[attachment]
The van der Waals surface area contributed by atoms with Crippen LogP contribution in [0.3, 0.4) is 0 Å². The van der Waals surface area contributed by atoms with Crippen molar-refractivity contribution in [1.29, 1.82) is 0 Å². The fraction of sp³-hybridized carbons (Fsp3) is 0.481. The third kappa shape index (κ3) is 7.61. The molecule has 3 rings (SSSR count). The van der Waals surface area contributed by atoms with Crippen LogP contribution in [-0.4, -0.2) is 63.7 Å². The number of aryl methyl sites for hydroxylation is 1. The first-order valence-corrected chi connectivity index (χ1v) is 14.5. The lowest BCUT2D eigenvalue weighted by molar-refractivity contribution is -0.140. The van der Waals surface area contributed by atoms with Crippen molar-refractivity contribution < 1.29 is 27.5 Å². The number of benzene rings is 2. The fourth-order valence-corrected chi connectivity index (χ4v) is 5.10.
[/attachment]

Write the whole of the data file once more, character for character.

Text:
The van der Waals surface area contributed by atoms with Crippen LogP contribution in [0.3, 0.4) is 0 Å². The van der Waals surface area contributed by atoms with Crippen molar-refractivity contribution in [1.29, 1.82) is 0 Å². The fraction of sp³-hybridized carbons (Fsp3) is 0.481. The third kappa shape index (κ3) is 7.61. The molecule has 3 rings (SSSR count). The van der Waals surface area contributed by atoms with Crippen LogP contribution in [-0.4, -0.2) is 63.7 Å². The number of aryl methyl sites for hydroxylation is 1. The first-order valence-corrected chi connectivity index (χ1v) is 14.5. The lowest BCUT2D eigenvalue weighted by molar-refractivity contribution is -0.140. The van der Waals surface area contributed by atoms with Crippen molar-refractivity contribution < 1.29 is 27.5 Å². The number of benzene rings is 2. The fourth-order valence-corrected chi connectivity index (χ4v) is 5.10.